The global bank unveils strong results, boosted by booming emerging markets.
HSBC Holdings (LSE: HSBA) -- alias "the world's local bank" -- unveiled a rock-solid set of results for 2011 this morning, driven by its strength in fast-growing markets.
Hiding from the hurricane
Other, more UK-focused banks have reported weak results for 2011, hit by the ongoing crisis in the eurozone. However, HSBC's global reach has allowed it to avoid much of this turmoil, as it continues to focus on the booming economies of the Pacific Rim.
Last year, HSBC's profit before tax leapt 15% to $21.9 billion (£13.8 billion), up 15% on 2010. However, this includes $3.9 billion of 'fair value' gains booked against movements in its own debt. Thanks to a bizarre accounting standard known as FAS 157, when a bank's credit rating reduces and the value of its bonds also falls, it can book this reduced liability as a notional gain.
This is because, in theory, the bank can buy back this debt at below par value in the market, thus reducing its future liabilities. Alas, in the real world, such mark-to-market accounting creates 'phantom profits' that are usually reversed as bank bonds approach maturity. Hence, FAS 157 has attracted much criticism, especially from US regulators and politicians.
Anyway, here's where HSBC made its bumper profits (in $billions):
|Rest of Asia-Pacific||7.5||5.9||27%|
|Middle East and North Africa||1.5||0.9||67%|
As you can see, $7.5 billion -- more than a third of HSBC's total profits -- came from the Asia-Pacific region, followed by $5.8 billion from Hong Kong. Europe's contribution of $4.7 billion relegates it to third place, but still twice as profitable as Latin America ($2.3 billion).
At just 2%, growth in Hong Kong was relatively weak, versus 27% in the Asia-Pacific, 29% in Latin America and a whopping 67% in the MENA region. Alas, HSBC's disastrous foray into North America in the Noughties continues to haunt the group, with profits collapsing by almost four-fifths (78%) to $0.1 billion in 2011.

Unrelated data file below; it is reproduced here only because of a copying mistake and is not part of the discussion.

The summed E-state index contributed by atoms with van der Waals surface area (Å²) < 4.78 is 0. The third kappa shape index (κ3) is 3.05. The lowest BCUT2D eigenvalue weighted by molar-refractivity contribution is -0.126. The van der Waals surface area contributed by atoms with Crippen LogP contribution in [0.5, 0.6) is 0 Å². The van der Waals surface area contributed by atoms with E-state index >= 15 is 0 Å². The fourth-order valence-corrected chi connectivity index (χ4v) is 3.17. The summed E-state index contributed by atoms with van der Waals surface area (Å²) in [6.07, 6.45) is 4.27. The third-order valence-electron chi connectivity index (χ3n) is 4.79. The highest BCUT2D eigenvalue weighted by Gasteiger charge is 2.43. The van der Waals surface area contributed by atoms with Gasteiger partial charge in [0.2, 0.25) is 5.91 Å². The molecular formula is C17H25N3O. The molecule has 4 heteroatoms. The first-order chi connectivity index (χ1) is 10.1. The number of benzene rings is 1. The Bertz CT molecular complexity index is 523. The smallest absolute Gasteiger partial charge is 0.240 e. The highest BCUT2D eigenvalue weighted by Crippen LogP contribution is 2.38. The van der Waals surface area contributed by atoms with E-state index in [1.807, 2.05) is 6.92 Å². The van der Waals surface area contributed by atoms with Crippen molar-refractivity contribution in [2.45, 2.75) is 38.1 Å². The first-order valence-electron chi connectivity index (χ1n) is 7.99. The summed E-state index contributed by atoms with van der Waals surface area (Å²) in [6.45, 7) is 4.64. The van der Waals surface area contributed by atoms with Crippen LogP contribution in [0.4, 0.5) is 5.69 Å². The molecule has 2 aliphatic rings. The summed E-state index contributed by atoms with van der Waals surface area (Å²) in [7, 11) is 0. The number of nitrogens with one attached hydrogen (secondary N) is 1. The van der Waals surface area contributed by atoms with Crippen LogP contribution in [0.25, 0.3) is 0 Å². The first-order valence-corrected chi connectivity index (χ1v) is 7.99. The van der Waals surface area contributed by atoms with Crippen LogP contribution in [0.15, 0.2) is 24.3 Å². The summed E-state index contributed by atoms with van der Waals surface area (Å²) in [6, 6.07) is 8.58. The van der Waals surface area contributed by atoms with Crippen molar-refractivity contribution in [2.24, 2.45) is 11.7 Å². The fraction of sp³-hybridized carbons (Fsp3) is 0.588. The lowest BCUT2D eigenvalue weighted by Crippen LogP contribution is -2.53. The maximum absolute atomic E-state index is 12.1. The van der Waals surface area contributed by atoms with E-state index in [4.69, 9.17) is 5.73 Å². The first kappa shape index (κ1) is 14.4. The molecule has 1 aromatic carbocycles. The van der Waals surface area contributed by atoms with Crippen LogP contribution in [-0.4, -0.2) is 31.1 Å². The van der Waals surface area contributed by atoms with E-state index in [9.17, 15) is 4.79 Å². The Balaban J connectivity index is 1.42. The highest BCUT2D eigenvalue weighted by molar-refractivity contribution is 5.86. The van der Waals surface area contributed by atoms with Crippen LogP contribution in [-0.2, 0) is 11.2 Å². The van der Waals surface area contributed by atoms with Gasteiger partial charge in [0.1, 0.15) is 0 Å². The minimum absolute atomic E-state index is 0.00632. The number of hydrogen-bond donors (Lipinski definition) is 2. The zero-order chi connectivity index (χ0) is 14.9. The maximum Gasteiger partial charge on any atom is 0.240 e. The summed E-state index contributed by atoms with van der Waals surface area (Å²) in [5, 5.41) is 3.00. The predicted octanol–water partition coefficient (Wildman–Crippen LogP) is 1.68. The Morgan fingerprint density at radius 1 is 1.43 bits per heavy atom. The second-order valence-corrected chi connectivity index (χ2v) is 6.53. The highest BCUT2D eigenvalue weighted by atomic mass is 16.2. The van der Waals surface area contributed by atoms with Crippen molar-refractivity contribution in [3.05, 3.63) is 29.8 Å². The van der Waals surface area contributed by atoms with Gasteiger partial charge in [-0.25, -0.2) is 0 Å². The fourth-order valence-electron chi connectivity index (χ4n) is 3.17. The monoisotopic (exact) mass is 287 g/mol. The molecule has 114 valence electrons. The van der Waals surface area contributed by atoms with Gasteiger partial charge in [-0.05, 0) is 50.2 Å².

As well as checking its geographic strength, it's also worth seeing which of HSBC's divisions performed best. Here they are, again in $billions:
|Global Banking and Markets||7.0||9.2||-24%|
|Retail Banking and Wealth Management||4.3||3.8||11%|
|Global Private Banking||0.9||1.1||-10%|
|Profit before tax||21.9||19.0||15%|
Commercial Banking -- lending to businesses -- had an excellent 2011, with profits rising 30% to $7.9 billion. Retail Banking and Wealth Management also improved, growing 11% to $4.3 billion. However, in line with its investment-banking rivals, HSBC's Global Banking and Markets had a poor year, with profits slumping 24% to $7 billion in volatile markets.
A bigger, stronger HSBC
As you'd expect from a bank of its size, HSBC bounced back strongly after the global financial crash of 2007/09. In 2011, its return on equity improved to 10.9%, versus 9.5% in 2010, but below its 2013 target of 12% to 15%.
Also, the mega-bank's earnings per share leapt from $0.73 in 2010 to $0.92 in 2011, up more than a quarter (26%). Another positive was the fall in loan impairment charges: $12.1 billion in 2011, down $1.9 billion on 2010.
However, not all the bank's key performance indicators were positive. Its operating expenses leapt by 10% to $41.5 billion, which pushed up its cost-efficiency ratio to 57.5%, against 55.2% in 2010. This was largely driven by higher staff costs in faster-growing markets, plus $1.1 billion of restructuring costs. Even so, the group will have to take an axe to costs to hit its 2013 target of 48% to 52%.
Also, unlike its UK-based peers such as Lloyds Banking Group (LSE: LLOY) and Royal Bank of Scotland (LSE: RBS), HSBC is not shrinking its enormous balance sheet. Indeed, in 2011, the bank's total assets grew by $101 billion (up 4%) to nearly $2.6 trillion.
Disappointingly, HSBC's Core Tier One capital ratio went in the wrong direction in 2011, falling to 10.1% from 10.5% in 2010. Nevertheless, this is in the upper half of the group's target range of 9.5% to 10.5%.
Lastly, HSBC took great pains to emphasise the importance of its shareholders. It boasted that it declared $7.3 billion in dividends in 2011, worth $0.41 per share and 14% ahead of 2010. This compares with $4.3 billion of 'variable pay' (read 'after-tax bonuses') paid to employees. Still, shareholders should push for more of the former and less of the latter!
Buy this banking powerhouse
Thanks to its dominance in fast-growing foreign markets, HSBC shrugged off the global downturn and emerged stronger than its UK and US rivals. Nevertheless, the bank continues to reshape itself, closing 16 businesses in 2011 and a further three so far this year.
Looking ahead, HSBC will continue to transform and grow. Right now, Asia, Latin America and the MENA region account for just short of half (49%) of HSBC's revenues. No doubt these three regions will produce the majority of the bank's revenues going forward.
As I write, HSBC shares trade at 561.3p, down 2.4% in a weak London market. This values the group at £100 billion, making it one of the biggest firms in Europe. At this price, HSBC shares trade on a forward price-to-earnings ratio of 9.2 and offer a prospective dividend yield of 4.9%, covered 2.2 times.
There is only one thing to say about these fundamentals: buy this global banking brand today, as it is tough to find such far-reaching strength at such a low price.
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